The Bunker ShotPosted on: 28 May 2008 by Gareth Hargreaves
Lift your golf game with our techniques for getting out of the sand.
The sand-wedge is a bespoke piece of equipment designed entirely on the principle that form should follow function.
We have Grand Slam winner Gene Sarazen to thank for this, for it was he who first identified the need for a broader sole on the wedge. Up until that point, the implements used to extricate a golf ball from the sand had not been entirely fit for the purpose.
The straight leading edge and narrow sole, much like a classic blade in profile, tended to dig too deep into the sand, meaning that two much of the energy in the swing was dissipated.
Grip It Right
Once you’ve opened your stance you can form your grip. Remember, the sand-wedge does its best work when the clubface is open. This aspect of the set-up is paramount, which is why it is wise to adopt this simple routine to ensure that the clubface is indeed open as you address the ball and then start your swing.
Hold the club in front of you, just in your right hand and swivel the grip anti-clockwise in your hands until the clubface is open. Then, without altering that clubface position, form your grip. That way, the clubface will more than likely stay open during the swing, which is perfect - just what you need to play great bunker shots.
How A Sand-Wedge Works
Gene Sarazen’s inspiration for creating the sand-wedge was part that of a golfer frustrated with his equipment and part of a man with a lively imagination.
He claimed he had been studying ducks landing on water, observing the way that their rounded underbellies skimmed across the surface.
He designed a sand-wedge that had a similar rounded underbelly, what we now call the flange or sole of the club, and found that such a clubhead would slide through the sand very efficiently.
When you play a bunker shot the flange of the club works in such a way that, when the clubhead is delivered on a shallow and slightly descending angle of attack, it slides through the sand.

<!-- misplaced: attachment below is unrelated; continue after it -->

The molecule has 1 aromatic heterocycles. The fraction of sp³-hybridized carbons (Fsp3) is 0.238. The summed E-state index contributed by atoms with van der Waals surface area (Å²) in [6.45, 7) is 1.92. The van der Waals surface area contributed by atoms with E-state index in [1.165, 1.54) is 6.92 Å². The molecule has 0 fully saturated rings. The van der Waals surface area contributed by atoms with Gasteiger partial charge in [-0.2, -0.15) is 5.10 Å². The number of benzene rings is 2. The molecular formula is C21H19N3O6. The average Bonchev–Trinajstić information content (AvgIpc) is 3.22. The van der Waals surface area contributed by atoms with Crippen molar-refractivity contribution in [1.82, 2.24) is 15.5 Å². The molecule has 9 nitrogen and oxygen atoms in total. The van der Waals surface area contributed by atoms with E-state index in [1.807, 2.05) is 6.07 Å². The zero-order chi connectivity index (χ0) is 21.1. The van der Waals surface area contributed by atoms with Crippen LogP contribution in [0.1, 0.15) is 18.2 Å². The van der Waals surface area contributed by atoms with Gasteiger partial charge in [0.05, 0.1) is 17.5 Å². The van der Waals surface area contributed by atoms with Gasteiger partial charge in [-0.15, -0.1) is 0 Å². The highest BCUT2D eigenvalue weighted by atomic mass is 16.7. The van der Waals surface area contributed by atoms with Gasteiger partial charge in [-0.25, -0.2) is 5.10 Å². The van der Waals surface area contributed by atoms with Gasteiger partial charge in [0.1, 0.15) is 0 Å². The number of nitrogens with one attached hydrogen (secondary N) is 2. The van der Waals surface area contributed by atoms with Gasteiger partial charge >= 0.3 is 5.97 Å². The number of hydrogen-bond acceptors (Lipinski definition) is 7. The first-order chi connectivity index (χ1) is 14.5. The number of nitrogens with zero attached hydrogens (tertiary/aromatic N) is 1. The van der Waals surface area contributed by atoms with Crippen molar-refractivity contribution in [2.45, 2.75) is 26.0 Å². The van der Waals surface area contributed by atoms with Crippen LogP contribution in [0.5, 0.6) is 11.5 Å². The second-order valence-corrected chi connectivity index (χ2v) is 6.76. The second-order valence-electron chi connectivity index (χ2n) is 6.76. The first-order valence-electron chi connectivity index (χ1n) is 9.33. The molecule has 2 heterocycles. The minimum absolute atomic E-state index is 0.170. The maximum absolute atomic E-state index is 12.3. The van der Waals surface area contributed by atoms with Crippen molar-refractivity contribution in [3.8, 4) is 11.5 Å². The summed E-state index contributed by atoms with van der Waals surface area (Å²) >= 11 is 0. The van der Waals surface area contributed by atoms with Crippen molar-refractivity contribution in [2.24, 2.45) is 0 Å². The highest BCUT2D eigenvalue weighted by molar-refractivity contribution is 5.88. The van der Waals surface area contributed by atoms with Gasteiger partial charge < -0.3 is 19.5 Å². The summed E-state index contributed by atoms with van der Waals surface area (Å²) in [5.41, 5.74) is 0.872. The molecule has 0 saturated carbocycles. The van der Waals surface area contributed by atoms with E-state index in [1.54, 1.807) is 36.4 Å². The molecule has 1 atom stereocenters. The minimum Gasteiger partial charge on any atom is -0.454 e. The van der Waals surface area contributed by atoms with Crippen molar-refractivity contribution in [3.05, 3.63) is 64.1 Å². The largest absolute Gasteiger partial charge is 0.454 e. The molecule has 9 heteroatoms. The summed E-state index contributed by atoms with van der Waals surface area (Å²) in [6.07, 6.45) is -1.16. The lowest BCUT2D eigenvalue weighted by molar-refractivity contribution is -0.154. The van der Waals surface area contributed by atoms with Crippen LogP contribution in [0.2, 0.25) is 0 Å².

This creates a splash of sand at impact, which propels the ball forwards and out of the bunker.
This is why the perfect escape from a bunker is sometimes referred to as a "splash shot".
Adopt An Open Set-Up
In order for you to utilise the bounce-effect of the sand-wedge, you must adhere to a couple of simple set-up rules that will affect the shape of the swing.
- The stance must be open - that is, the feet aligned to the left of the target.
- The clubface must be open - that is, aimed to the right of the target.
Fear of bunker play is common among amateur golfers, but it is easily banished once you adhere to the fundamentals.
Swing Along Your Aim Lines
By addressing the ball correctly, the swing becomes immeasurably easier. The secret is to swing along the lines of your body - in other words, across the line on an “out-to-in” path.
- Focus on a spot in the sand roughly two inches (5cm) behind the ball; this is the intended point of entry for the clubhead.
- Swing back and through, combining your arm swing with your body turn.
- Strike down into the sand on your intended spot and accelerate the club through the sand under the ball, with the feeling of swinging the club to the left of the target through impact.
- Always follow through on every bunker shot.
Shuffle, Then Pick Your Spot
When you are standing in a banker you are not on solid ground, so it is important to create a secure footing.
Shuffle your feet into the sand to give yourself a solid base. Then pick a spot behind the ball and commit to striking the sand at that point.
Strange as it sounds, the short-range bunker shot is the only shot in golf where you should not actually hit the ball.
The club glides under the ball and the ball lies onto the green on an explosion of sand.
Remember: shuffle into the sand, and then strike it.
Ball should be positioned forward of centre
Shoulders, feet and hips open to the target line
Strike the sand behind the ball
Feel the heel of the club entering the sand first
Spine angle remains constant into impact
Forming The Grip
It is hugely important that you open the clubface and then form your grip. If you do it the other way round, the clubface will tend to return to square at impact, completely ruining the shot.
Knees are flexed at address and should stay that way during the swing.
The hands can be slightly ahead of, or even level with, the golf ball for a regular greenside bunker shot.
The weight should favour the front feet, but only slightly.
You can afford to open the clubface on a sand-wedge more than you realise.
Loft & Bounce
The choice of loft on a wedge is, to some extent, determined by the nature of the bunkers on a golf course.
A course with shallow bunkers and big greens has no real call for a highly lofted wedge; whereas on a links course, where the bunkers are typically deep and require escape shots of maximum elevation, a lot of loft is desirable.
This extract is taken from DK's The Golf Book, available at all good bookshops or online from Amazon.
Discover more from Dorling Kindersley at: www.dk.com
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